Tuesday, 18 April 2017

Labour may not like the market but it needs marketing

What has marketing to do with the Labour Party? Surely, it is all about selling stuff that nobody needs? Well, irony aside, the answer is that it has everything to do with Labour today, anti-capital or not. The “M”-word actually has two meanings, both of which deserve consideration here. First, it is about aligning an organisation and what it does with the needs of those it seeks to serve. Second, it is about making as sure as possible that those it wants to serve actually  access what it offers; that it promotes itself effectively.

So, first things first: whom does Labour seek to serve? This used to be easy for the party to answer – the workers of industry. Perhaps this is not so obvious today, when “industry” is not what it was and workers are less organised. Maybe one could answer “everybody” – but this would be too trite. Of  course it is true but you have to start with a core vote; a target subset of the whole, who are most likely to need a Labour Party. Is this “hard-working families”? Is it the lower-paid; or the young [the future]; or the old {who vote]? If it is any or all of these, which party would it then like to speak up for the unemployed, the poor, disabled people, who seem to have been excluded of late? [In my view, if Labour is not for these, then it has no purpose at all]. Without being clear whom it believes it represents, Labour can produce pledges and policies galore but fail to align itself to its desired voters.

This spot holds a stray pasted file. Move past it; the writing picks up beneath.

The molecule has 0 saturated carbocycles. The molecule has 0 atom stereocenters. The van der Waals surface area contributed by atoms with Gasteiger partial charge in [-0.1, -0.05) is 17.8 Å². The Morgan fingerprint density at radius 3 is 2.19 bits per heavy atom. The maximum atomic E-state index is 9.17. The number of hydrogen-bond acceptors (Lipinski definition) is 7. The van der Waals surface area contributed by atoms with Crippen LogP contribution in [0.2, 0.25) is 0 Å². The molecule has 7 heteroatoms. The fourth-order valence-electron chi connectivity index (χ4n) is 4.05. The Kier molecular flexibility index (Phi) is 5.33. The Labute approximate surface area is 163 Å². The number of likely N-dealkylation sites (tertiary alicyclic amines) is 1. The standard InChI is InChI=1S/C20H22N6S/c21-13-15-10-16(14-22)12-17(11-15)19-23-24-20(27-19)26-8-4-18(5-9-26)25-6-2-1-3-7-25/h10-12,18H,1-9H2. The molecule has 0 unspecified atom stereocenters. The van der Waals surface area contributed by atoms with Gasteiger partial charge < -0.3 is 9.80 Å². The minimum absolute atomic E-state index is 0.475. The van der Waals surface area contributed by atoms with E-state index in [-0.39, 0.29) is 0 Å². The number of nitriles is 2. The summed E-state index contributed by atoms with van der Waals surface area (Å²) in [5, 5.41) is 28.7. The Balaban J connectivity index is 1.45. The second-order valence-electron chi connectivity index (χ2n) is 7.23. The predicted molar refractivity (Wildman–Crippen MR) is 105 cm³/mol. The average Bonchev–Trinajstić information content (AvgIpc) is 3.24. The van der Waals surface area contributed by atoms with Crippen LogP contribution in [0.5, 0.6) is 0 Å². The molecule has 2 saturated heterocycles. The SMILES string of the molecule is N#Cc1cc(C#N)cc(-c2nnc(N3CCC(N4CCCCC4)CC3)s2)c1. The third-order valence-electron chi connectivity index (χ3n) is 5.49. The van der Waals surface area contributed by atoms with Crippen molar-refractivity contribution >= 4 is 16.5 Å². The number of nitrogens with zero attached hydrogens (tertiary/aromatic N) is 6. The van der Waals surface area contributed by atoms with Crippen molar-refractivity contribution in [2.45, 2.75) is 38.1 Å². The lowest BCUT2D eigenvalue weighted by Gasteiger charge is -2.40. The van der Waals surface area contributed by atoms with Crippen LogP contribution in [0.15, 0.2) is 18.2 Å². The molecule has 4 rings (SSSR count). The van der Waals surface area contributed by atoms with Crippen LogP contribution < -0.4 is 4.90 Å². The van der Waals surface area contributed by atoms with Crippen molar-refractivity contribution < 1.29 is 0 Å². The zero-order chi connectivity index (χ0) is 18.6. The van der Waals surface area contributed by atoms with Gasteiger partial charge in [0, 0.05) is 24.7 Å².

Then, there is the message. Voters in today’s world buy into not a list of policies but to religions. Not the theological sort but visions or congregations to which they want to belong; whose image or Big Idea they aspire to. This is how cars, clothes, holidays and even food are chosen. Politics is no different, in having to make itself attractive, not in the detail but first in the desire to belong. Just as a consumer may want to be sure the clothes fit, the food is fresh or the holiday as advertised, so s/he will indeed want a set of policies which they like the look and cost of. But this is uninspiring and insufficient; the technicalities to be taken for granted. Decisions are about being on this side, with this group, sharing these values. And quite correctly, surely, for politics should be on a higher plane than mere pecuniary or technical calculation. Jeremy Corbyn is currently repeating Ed Miliband’s mistake of trotting out nice sounding policy ideas whilst failing to give any sort of believable vision for the future, through which to inspire attention or voting:  the religious part. Without a good Big Idea, able to be communicated and promoted in a pithy sound bite or strapline, Labour will continue to fail to inspire. So come on Labour: decide what you are for and tell us, loudly. Do your Marketing.

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